You can solve some of this by addressing the above points:

  • Set a clear objective to inspire and excite donors.
  • Write for your donors
  • Let your fundraisers create it – you know, those people that know your donors best, know what interests them and know how to write for them.
  • Edit it. Ruthlessly! As much as you would an appeal letter
  • Cut down the lead times so that you can be topical. Talk about things that are going on today and give real feedback on recent appeals.

But I have a more radical suggestion. Ditch the newsletter.

Look again at the list about – it’s no accident that I started with setting a clear objective. If the objective is to ‘inspire and excite donors’ then think again.

A few years ago I worked with the NSPCC and their Stewardship team. Their budgets looked a little different to most. Oh yes, they had points in the year when they scheduled in to feed back to donors, but the budget line didn’t say ‘newsletter’ it said ‘magic’. At these points of the year, we and they sat down and came up with an idea to use that point in the calendar to send something unique to donors to really inspire them.

They had already created their ‘Little Book of Change’ (which you can see here on SOFII). After that they created a photo album with stories of the children they’d helped. Another time they sent a simple letter from a ChildLine counsellor talking about a call they had taken and the difference they had made all because, she knew, of donations from ‘people like you’.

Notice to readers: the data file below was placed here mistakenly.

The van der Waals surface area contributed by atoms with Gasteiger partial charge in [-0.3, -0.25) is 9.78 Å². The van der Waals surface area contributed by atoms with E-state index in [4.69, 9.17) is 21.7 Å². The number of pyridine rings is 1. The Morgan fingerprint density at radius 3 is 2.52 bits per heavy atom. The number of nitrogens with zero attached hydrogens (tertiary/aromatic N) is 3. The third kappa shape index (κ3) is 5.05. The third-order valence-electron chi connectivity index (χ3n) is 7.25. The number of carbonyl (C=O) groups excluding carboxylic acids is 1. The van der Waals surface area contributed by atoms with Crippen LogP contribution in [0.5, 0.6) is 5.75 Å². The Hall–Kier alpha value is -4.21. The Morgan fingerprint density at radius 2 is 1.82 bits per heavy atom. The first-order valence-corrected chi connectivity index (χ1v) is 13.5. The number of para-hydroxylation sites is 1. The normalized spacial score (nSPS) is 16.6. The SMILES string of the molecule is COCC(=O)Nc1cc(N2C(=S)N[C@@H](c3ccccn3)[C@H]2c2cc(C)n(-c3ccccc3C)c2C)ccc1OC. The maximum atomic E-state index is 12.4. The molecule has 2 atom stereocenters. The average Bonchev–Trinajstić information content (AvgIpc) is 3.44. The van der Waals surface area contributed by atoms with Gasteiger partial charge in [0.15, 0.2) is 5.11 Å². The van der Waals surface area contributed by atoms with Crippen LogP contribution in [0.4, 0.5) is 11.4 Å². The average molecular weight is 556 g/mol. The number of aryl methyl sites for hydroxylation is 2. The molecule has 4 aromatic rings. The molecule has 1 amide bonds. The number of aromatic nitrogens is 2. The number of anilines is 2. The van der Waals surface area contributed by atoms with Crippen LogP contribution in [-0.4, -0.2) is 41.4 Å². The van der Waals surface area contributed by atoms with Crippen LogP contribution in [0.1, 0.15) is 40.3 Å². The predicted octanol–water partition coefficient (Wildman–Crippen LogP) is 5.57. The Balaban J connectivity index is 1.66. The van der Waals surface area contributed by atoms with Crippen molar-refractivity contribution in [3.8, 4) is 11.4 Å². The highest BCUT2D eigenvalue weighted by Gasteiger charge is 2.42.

Some of these were quick and easy, others took a lot of time to put together. All of them were personal, emotive and geared towards exceeding the donors’ expectations. And they all touched the donors in a way that a newsletter never could.

St Dunstan’s (now Blind Veterans UK) did a similar thing by always theming their news around an anniversary. I remember creating a magazine that celebrated the 60th anniversary of D-Day that received more positive comments and more donations than any newsletter I’ve ever been involved with because it was interesting and relevant for their donors and talked about what the donors were interested in rather than what the charity wanted to say.

So please, ditch the dry, corporate mouthpiece that you’re bored of already, and use the time and money to create magic for your donors. Don’t they deserve it?